Disposed within motor chamber 103 is an electric motor 106 comprising an armature 107 mounted on an armature shaft 108 and a stator structure including U- shaped laminations 109 with the conventional field winding 110 associated with the bight portion of these laminations in a well known manner. In accordancewith the present invention, casing section 102 is provided with a pair of spaced bearing projections 102d and 102e, best shown in FIG. 18, which are each provided at the end thereof with bearing recesses 111 and 112, respectively, for receiving bearings 113 and 114. Preferably, and as in the preceding embodiment, a bearing wick recess 115 for receiving a suitable bearing wick 116 is provided for each of the recesses 115. The bearings 113 and 114 are held in position in recesses 111 and 112, respectively, by the bearing retainers 117 held in place by screws 118 threaded into tapped opening 119 in projections 102d and 102e.

To hold the stator structure of electric motor 106 in assembled relationship with respect to casing section 102, the latter is provided with a plurality of stator supporting ribs 102)c adjacent the under side of shelf portion 102a, spaced parallel ribs 102g and a pair of U-shaped cross ribs 10211 interconnecting the ribs 102g. Casing section 102 is also provided with a shelf 120 (FIG. 14) upon which the laminations 109 of the eld structure may rest. It will be understood that the field structure is thus accurately positioned at the bottom as viewed in FIG. 14 by the shelf 120, at the top by ribs 1021, and at the sides and rear by U-shaped ribs 102k interconnecting ribs 102g. The ribs 102g are recessed as indicated at 121 in FIG. 18 to accommodate the armature 107.

The electric motor 106 also includes the conventional commutator 123 mounted on the armature shaft 108. In order to accommodate a pair of suitable brushes 124 and a brush holder 126 (FIG. 19) the casing section 102 is provided with brush supporting projections 102m and 10211 which are provided with recesses 127 and 128, respectively. The recess 127 is provided with a narrow eX- tension 127a and the recess 128 is provided with a narrow extension 128a (FIGS. 16 and 17). The brush holder or mount 126 includes a pair `of tabs 126a adapted to be press fitted into recess extensions 127a ,and 12,8 a (FIGS.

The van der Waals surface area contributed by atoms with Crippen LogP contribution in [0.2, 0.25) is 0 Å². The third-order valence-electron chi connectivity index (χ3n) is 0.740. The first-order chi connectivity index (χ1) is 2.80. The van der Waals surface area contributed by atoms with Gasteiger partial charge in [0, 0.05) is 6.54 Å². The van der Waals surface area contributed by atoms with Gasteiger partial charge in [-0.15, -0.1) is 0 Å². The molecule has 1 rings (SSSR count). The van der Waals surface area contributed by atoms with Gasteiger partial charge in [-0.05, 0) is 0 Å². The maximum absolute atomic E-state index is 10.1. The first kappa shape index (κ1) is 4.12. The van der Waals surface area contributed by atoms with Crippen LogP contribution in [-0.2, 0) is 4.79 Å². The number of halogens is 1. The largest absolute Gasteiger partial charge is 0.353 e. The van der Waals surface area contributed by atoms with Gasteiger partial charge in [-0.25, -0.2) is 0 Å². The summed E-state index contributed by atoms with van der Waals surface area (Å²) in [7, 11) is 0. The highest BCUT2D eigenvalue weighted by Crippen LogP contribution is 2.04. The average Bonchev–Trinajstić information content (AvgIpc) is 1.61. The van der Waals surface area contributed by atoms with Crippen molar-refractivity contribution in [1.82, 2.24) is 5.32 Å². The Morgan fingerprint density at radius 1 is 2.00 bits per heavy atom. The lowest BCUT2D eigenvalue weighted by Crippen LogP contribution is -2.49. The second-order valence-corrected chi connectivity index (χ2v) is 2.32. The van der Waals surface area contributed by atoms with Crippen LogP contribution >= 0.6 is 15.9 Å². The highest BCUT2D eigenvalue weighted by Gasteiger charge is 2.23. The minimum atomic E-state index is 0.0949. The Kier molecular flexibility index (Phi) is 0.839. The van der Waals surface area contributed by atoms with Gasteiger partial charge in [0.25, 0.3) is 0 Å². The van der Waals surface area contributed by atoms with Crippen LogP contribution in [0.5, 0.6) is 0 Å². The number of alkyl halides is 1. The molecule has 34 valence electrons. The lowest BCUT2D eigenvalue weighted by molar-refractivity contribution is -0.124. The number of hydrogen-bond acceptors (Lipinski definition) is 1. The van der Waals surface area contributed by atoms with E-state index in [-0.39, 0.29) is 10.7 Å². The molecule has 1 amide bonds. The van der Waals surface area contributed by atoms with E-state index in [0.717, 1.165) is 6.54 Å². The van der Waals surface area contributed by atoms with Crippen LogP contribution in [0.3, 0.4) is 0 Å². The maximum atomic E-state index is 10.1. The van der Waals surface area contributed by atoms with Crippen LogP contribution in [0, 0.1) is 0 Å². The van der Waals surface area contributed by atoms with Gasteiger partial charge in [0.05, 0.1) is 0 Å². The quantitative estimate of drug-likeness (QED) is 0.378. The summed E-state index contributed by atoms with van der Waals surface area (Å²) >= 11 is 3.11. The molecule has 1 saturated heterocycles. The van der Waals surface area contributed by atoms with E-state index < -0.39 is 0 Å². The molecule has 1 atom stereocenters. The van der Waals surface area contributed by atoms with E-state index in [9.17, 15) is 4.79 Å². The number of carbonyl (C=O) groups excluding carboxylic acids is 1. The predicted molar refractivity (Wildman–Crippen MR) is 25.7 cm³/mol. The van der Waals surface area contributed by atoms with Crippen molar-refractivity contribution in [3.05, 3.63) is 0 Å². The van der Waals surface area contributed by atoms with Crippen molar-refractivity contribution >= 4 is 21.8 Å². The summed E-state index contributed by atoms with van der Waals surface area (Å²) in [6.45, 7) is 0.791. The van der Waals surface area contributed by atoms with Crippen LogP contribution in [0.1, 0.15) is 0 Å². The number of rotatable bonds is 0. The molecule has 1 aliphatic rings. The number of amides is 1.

15 and 16). The brush holder includes brush guiding recesses 129a and 129b which cooperate with one wall of recesses 127 and 128, respectively, to guide the movement of brushes 124 toward and away from the commutator 123. To bias the brushes 124 against the commutator 123, there are provided a pair of pivotal levers 130 and a pair of torsion springs 131. The levers 130 are provided with portions 130a pivotal about pivot portions 126b of brush holder 126 which latter includes an arched portion 126C from which pivot portions project (FIGS. 15 and 19), the arched portion being provided so as not to interfere with commutator 123. Coiled central portions 13101 of the torsion springs 131 are mounted, as clearly shown in FIG. 1l, on pivot pins 126d and 126e projecting one from either side of brush holder 126. The torsion springs bias the free ends of levers 130 into engagement with brushes 124 and hence, bias the brushes against commutator 123, as clearly shown in FIG. 15 of the drawings. The brush holder 126 further includes an extension 126f for engaging the inside of casing 101 in the final assembly.

Thus, it can be seen that the entire electric motor 106 of the shaver 100 is mounted in and held by the casing section 102.

In order to support suitable terminal pins 132 the casing section 102 is provided with a portion 102p defining recess 133 (FIG. 18) to receive one edge of an insulated support 134 (FIGS. l1 and 12). A cooperating projection 101b in cover member 101 having an identical recess receives the opposite edge of support 134. The casing `sections are provided with cooperating notches to define an opening 136 affording access to terminal pins 132.